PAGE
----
Recently, Steve Robinson joined Trent Dunham on the Decisions podcast and shared leadership insight we hope will empower and encourage you in times of crisis.
As a leader, you will inevitably be confronted with uncertainty.
There are times when a crisis hits, and with it comes a realization that things are never going to be the same. You’re in a moment of intensifying pressure and you just want to go back to what is familiar. You want to go back to where you felt safe.
But in every crisis lies an opportunity.
Take for example the nation of Israel after having escaped bondage in Egypt. They were trying to navigate how to move forward while wondering if they should just turn back. It was a crisis moment!
And in that passage out of Exodus 14, we find four things God spoke to Moses. We can use this direction as a decision-making grid for leaders:
- Fear not!
Fear is natural. There’s a reason why we read the phrase ‘Fear not’ 366 times in the Bible!
We have to remember that we’re not just living in the natural realm – Moses was in the midst of a spiritual battle. The enemy of our souls wants to take advantage of these moments of crisis. He wants to exploit us, paralyze the mission, and get us overly preoccupied with ‘what ifs.‘
So how do we practically do this?
As for pastors and leaders, the issue is not getting bad news. It’s whether or not that bad news captures your attention and affection. If you meditate on it, you will be paralyzed. There is a preoccupation that comes with unhealthy fear and it can easily become an obsession.
At that point, the fear is controlling your decisions and you are no longer relying on God. So if you’re wrapped around the axle of fear from a specific issue, relationship, or challenge, take it to God. Then ask for the discernment to walk in faith through it.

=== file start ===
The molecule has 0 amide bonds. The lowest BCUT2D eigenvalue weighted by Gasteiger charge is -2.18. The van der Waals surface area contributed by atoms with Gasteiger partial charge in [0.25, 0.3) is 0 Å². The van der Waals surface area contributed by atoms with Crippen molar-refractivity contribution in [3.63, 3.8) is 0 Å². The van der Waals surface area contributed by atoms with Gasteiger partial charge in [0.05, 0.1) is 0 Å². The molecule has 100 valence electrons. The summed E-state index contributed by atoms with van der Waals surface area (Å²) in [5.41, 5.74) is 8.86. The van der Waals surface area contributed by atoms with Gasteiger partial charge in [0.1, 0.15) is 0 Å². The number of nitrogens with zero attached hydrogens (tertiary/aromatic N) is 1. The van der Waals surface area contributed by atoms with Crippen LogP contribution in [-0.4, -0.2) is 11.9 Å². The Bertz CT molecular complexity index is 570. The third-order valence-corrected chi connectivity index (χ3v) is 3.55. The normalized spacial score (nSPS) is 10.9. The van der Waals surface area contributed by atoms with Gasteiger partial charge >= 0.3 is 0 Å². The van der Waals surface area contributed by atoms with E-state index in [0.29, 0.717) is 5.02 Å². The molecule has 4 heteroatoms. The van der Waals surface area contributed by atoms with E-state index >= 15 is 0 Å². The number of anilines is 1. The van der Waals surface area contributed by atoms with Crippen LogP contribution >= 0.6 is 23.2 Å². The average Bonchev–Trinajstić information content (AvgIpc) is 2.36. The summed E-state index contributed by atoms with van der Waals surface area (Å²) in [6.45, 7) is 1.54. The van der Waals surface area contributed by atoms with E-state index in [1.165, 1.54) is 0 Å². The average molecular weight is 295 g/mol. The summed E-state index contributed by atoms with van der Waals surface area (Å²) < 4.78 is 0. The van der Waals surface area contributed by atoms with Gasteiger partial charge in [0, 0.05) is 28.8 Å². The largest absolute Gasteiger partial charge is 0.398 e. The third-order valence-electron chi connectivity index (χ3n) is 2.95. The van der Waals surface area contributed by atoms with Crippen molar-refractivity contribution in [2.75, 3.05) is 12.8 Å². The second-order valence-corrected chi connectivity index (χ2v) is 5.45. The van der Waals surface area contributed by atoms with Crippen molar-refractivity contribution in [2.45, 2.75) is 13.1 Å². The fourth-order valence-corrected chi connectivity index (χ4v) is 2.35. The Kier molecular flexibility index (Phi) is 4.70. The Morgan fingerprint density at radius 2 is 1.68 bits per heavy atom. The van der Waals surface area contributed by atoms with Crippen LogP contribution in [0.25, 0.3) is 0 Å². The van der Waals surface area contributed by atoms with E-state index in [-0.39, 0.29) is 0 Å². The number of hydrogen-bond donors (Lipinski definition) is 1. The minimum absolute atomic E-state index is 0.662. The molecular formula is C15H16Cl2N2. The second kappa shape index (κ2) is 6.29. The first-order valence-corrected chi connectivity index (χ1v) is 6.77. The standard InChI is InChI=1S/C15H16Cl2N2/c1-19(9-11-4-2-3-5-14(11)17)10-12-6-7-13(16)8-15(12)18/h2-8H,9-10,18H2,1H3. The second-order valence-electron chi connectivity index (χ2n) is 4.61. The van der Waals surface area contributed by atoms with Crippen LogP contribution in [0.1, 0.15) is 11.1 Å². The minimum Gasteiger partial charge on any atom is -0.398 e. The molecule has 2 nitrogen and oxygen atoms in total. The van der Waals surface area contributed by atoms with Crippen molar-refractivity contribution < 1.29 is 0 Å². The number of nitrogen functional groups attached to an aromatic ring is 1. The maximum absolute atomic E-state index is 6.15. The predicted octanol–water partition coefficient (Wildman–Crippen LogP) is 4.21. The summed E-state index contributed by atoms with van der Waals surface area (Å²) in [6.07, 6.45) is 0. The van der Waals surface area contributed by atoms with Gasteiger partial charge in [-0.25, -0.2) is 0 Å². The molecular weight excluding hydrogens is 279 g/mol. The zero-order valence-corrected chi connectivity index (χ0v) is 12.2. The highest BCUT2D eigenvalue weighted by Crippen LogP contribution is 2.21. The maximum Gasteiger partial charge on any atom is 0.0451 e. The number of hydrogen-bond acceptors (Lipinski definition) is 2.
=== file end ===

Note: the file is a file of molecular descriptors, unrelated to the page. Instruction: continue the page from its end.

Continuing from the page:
2. Stand still.
According to God’s Word, ‘standing still’ is not passively resigning yourself to your circumstances. It’s actively standing in a posture of faith, holding to the promises of God.
There’s a famous poster of a football player named Mike Singletary. It’s a close-up of his face as he waits on the line and he knows that at any minute the quarterback is going to say, “Hike!” And when he does, Mike is going to make a beeline to whatever his assignment is in that moment. You can see the whites of his eyes because he is so incredibly focused.
In the same way, as a leader, part of not getting washed out to sea with your problem is that you have to stand active, waiting for a door to open. You’re waiting for the guard and the tackle to split so you can fill that hole. There is anticipation and an expectation.
3. Hold your peace.
Today, people are more agitated and hyper-vigilant than ever. Holding your peace is simply knowing that God is fighting your battles for you. It’s recognizing that the sovereignty of God is in control of your life. It’s holding fast to God’s Word and memorizing it. This preparation leads to spiritual maturity and that gives us a sense of peace in those moments of crisis.
When God opens a door for you in the midst of a crisis, are you composed in a way that is communicating peace to the people around you?
4. Go forward!
The Bible never gives us an exit strategy to go back to where we came from. The children of Israel could not turn back because there was nothing for them there. So we conquer the fear aspect through the power of Christ because we know that God is fighting for us. We can’t do it on our own.
Before the sea parted, the children of Israel stepped forward. That’s so important! We often think we have to wait for all the stars to align in order to move forward. But the truth is sometimes you just have to do it afraid.
Fear not, stand still, and hold your peace. Then, go for it.
Take some time from a leadership perspective to do a self-evaluation when it comes to these four steps. Is there a situation in which you are living out of fear and not out of the confidence you have from God?
Don’t look at your circumstances, instead, look to God. And if He tells you to step up, do it in faith. As you do, you’ll be like the man with the withered hand in Mark 2. As he stretched out his arm, it became whole.
It’s God’s initiation… and our participation.
For more leadership insight into what to do when you don’t know what to do, check out the Decisions podcast episode, How to Pivot in Crisis with Pastor Steve Robinson.
+ More Insights from Dunham+Company: “Knowing Who You Are = Knowing What to Do“